Graduation Year


Document Type




Degree Granting Department

Mechanical Engineering

Major Professor

Rajiv Dubey, Ph.D.

Committee Member

William Lee, Ph.D.

Committee Member

Craig Lusk, Ph.D.

Committee Member

Kyle Reed, Ph.D.

Committee Member

M. Jason Highsmith, D.P.T.

Committee Member

Stephanie Carey, Ph.D.


Inverse Kinematics, Compensatory Motion, Activities of Daily Living (ADL), Range of Motion (RoM), Amputee, Motion Planning


This work focuses on the use of 3D motion capture data to create and optimize a robotic human body model (RHBM) to predict the inverse kinematics of the upper body. The RHBM is a 25 degrees of freedom (DoFs) upper body model with subject specific kinematic parameters. The model was developed to predict the inverse kinematics of the upper body in the simulation of a virtual person, including persons with functional limitations such as a transradial or transhumeral amputation. Motion data were collected from 14 subjects: 10 non-amputees control subjects, 1 person with a transradial amputation, and 3 persons with a transhumeral amputation, in the University of South Florida's (USF) motion analysis laboratory.

Motion capture for each subject consisted of the repetition of a series of range of motion (RoM) tasks and activities of daily living (ADLs), which were recorded using an eight camera Vicon (Oxford, UK) motion analysis system. The control subjects were also asked to repeat the motions while wearing a brace on their dominant arm. The RoM tasks consisted of elbow flexion & extension, forearm pronation & supination, shoulder flexion & extension, shoulder abduction & adduction, shoulder rotation, torso flexion & extension, torso lateral flexion, and torso rotation. The ADLs evaluated were brushing one's hair, drinking from a cup, eating with a knife and fork, lifting a laundry basket, and opening a door. The impact of bracing and prosthetic devices on the subjects' RoM, and their motion during ADLs was analyzed.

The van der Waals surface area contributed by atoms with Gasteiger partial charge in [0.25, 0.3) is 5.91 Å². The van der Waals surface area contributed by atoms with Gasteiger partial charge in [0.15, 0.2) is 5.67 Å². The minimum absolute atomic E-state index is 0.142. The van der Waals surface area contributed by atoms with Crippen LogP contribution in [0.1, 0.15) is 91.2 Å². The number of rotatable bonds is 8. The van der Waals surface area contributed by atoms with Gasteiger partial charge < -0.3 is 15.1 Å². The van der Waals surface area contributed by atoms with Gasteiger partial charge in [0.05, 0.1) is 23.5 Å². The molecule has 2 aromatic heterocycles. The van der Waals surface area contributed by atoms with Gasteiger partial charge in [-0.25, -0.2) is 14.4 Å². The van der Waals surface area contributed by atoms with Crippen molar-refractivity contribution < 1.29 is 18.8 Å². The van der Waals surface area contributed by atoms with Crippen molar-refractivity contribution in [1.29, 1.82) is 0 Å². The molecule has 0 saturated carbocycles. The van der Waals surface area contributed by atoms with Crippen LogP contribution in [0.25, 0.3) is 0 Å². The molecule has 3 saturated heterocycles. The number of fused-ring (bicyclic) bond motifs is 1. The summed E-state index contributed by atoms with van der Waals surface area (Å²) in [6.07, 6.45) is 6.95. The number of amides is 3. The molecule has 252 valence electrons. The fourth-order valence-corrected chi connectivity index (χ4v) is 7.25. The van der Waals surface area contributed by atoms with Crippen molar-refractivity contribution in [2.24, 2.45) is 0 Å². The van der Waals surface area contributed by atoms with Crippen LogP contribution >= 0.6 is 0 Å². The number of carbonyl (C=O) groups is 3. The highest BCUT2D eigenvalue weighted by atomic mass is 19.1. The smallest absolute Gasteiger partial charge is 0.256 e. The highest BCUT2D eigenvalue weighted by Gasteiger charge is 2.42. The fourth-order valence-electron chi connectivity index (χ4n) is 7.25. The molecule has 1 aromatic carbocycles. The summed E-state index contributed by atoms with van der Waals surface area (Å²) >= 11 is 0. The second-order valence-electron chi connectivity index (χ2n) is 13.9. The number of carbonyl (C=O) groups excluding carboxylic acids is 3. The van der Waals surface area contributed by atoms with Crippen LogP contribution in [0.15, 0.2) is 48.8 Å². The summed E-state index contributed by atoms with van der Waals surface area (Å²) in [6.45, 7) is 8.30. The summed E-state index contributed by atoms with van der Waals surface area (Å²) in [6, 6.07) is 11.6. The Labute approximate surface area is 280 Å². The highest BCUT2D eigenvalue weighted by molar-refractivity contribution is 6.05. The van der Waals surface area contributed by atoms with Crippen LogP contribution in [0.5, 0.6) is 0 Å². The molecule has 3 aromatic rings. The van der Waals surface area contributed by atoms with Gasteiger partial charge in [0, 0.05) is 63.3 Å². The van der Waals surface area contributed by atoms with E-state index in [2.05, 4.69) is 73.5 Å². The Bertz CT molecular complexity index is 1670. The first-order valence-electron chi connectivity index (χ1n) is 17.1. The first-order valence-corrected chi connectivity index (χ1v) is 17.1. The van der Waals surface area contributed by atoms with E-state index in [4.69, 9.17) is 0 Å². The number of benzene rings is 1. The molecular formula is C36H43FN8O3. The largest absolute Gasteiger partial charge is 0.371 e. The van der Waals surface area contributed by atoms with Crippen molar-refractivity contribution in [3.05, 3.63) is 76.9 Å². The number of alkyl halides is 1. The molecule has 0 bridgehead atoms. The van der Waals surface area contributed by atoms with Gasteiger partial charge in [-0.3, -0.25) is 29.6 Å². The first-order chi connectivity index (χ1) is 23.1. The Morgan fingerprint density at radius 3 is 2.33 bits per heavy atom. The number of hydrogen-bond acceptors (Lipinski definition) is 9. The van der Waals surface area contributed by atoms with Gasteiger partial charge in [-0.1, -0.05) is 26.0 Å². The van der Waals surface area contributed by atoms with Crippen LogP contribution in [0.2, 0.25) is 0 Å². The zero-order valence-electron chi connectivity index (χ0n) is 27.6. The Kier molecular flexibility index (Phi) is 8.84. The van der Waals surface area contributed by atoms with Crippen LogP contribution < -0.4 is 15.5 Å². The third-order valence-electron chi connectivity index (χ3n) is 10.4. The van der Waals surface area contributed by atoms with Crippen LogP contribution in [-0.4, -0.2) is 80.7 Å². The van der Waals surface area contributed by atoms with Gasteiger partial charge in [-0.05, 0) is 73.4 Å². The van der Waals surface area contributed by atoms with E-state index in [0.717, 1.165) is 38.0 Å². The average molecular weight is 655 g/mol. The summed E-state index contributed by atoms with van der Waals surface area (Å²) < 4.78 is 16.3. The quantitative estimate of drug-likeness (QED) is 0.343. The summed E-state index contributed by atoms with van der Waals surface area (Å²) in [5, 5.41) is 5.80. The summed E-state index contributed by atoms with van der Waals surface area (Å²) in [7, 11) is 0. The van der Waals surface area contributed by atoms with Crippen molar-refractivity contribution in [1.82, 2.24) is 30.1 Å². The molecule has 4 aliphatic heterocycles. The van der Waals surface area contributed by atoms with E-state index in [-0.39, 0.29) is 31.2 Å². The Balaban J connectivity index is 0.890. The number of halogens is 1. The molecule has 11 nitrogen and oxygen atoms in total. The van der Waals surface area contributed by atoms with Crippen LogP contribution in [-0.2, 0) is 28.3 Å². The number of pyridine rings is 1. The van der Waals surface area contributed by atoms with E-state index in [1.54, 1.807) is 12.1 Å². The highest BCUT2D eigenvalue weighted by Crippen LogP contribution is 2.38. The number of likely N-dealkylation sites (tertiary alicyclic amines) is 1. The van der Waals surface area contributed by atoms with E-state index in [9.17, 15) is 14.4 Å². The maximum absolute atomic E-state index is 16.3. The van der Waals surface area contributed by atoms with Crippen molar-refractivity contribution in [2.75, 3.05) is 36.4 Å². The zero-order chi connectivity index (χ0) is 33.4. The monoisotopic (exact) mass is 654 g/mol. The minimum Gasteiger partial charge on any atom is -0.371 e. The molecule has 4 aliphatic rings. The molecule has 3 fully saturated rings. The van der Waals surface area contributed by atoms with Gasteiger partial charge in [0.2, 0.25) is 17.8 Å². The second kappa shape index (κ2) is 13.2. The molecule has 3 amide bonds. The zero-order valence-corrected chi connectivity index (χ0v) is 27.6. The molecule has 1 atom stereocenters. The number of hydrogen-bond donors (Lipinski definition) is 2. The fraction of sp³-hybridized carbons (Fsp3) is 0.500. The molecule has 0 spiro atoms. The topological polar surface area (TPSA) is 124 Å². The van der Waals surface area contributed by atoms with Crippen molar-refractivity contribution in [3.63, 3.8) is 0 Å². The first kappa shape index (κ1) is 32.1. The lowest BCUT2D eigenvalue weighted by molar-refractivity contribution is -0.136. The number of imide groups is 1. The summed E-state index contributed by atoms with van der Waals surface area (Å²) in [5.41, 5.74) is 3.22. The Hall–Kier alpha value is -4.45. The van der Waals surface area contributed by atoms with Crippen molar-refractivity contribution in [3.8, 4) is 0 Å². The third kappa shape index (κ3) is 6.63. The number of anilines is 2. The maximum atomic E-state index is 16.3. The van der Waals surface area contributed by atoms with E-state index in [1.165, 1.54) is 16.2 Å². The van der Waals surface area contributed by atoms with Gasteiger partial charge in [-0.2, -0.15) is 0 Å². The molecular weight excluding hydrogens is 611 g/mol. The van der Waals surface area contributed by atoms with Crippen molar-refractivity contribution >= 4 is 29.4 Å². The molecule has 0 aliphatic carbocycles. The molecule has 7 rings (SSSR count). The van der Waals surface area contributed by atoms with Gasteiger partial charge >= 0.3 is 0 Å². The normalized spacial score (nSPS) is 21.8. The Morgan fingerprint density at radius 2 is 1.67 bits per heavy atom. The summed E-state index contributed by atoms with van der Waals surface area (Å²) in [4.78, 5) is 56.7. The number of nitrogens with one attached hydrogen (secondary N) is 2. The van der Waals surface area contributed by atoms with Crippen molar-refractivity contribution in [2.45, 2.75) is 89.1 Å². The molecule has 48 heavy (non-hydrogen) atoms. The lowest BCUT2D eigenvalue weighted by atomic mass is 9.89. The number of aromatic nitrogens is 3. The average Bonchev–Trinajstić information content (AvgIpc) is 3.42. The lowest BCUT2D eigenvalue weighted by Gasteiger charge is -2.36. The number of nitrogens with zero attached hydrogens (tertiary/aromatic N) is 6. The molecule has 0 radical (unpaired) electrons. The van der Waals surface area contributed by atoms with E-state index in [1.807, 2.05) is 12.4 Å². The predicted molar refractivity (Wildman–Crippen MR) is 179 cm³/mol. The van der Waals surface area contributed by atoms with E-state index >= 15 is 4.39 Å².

The segment geometries of the subjects' upper body were extracted directly from the motion analysis data using a functional joint center method. With this method there are no conventional or segment length differences between recorded data segments and the RHBM. This ensures the accuracy of the RHBM when reconstructing a recorded task, as the model has the same geometry as the recorded data. A detailed investigation of the weighted least norm, probability density gradient projection method, artificial neural networks was performed to optimize the redundancy RHBM inverse kinematics. The selected control algorithm consisted of a combination of the weighted least norm method and the gradient projection of the null space, minimizing the inverse of the probability density function. This method increases the accuracy of the RHBM while being suitable for a wide range of tasks and observing the required subject constraint inputs.